In his pre-concert talk and Q & A session, Maestro Botstein said: “History is not an objective judge,” and there will always be those who “control tastes and entrances into visibility.” Then, what were these 19th-century American composers to do? They were caught in an impossible situation. On one hand, they were expected to study in Europe, and conservative American audiences demanded European-sounding classical music from them. On the other hand, American critics accused them of being imitators because they did not infuse their music with a distinctive American voice. Yet, if they made any attempts to do so, they were criticized in Europe—and a mark of success was that their music be played and accepted throughout Europe. Nonetheless, many have said that Chadwick especially did develop a unique voice, a European-educated American voice.
As a European composer, Diepenbrock, did not feel this pressure of being trapped between the new and the old worlds. He was not a musician by training; he studied classics at the University of Amsterdam, earning his doctorate with a dissertation on the life of Seneca. A self-taught composer, he paid particular attention to the words of his numerous vocal works. He only chose high-quality texts from poets such as Goethe, Novalis, and Verlaine, among others. It is Novalis’s poem we hear in his Hymne and die Nacht, No. 2. Diepenbrock’s music is reminiscent of Wagner as well as Debussy, although, at times, one could hear a bit of a Dvorak-like mysterious succession of harmonic moods. Mezzo-soprano Taylor Raven offered an array of appealing vocal colors that carried a similar mystery within them. Her voice blossomed with ease in an amplitude of warm, full sound, revealing impressive flexibility and command of dynamics; it then retreated into the lower, darkened tones that indeed kept “infinite secrets” as the poem says at the end.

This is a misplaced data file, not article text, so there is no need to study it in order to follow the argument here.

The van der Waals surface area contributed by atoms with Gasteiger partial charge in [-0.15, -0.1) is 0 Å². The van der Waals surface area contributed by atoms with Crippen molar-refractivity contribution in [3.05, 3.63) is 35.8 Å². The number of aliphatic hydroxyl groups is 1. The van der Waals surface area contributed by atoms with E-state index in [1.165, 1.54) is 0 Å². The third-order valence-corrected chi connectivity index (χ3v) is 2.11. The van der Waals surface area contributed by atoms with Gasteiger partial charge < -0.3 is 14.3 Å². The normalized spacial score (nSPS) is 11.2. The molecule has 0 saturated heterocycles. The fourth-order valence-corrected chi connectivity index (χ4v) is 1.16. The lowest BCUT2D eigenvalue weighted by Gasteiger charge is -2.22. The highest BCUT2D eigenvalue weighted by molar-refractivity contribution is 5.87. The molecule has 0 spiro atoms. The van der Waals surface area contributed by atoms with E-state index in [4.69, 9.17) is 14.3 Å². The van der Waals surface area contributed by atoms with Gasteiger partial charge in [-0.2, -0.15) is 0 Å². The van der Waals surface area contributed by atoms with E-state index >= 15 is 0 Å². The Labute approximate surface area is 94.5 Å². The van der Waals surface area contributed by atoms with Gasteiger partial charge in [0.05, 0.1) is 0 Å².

The evening’s finale, the Adagio from Mahler’s Symphony No. 10 was thrilling and riveting. Maestro Botstein and the ASO transported the audience to the heights of the Cathedral and beyond in a sensitive, beautifully paced, and impassioned interpretation, conveying anguish, bright outbursts of hope, and dissonant-sounding torment while maintaining an irresistible momentum within the slow tempo and even in the seemingly suspended moments of interweaving themes. And during the ending, when the violins ascended to their loftiest heights, there was an eerie silence from the audience as though everyone was holding their breath.
This was a rousing, inspiring, and meaningful season opener. I cannot forget Maestro Botstein’s additional musings during his talk; he told us first of all: “Don’t ask what a masterpiece is” and second: “Writing music is not an Olympic sport.” How does one judge who is the better composer, and what does “better” even mean? How many composers, how many artists and writers, are out there whose works could touch the public in profound ways but who are never given access to the “entrances into visibility?” This remains a timeless, answerless question. Which is why offering the music of largely neglected American composers the occasion to resound in all of its complexity, novelty, and beauty, to delight, and to surprise, means a great deal. Performing these works so superbly did these composers some justice. I, for one, had never heard any works by Chadwick or Hadley, and since this concert, I have been scouring YouTube for more of their music as well as for Diepenbrock’s works. As for Mahler, he continues to remain one of my favorite geniuses. Learn more about American Symphony Orchestra and its upcoming schedule.
Featured photo: American Symphony Orchestra with Maestro Leon Botstein opening their 60th season at St. John the Divine on December 16, 2021.
All photos: Matt Dine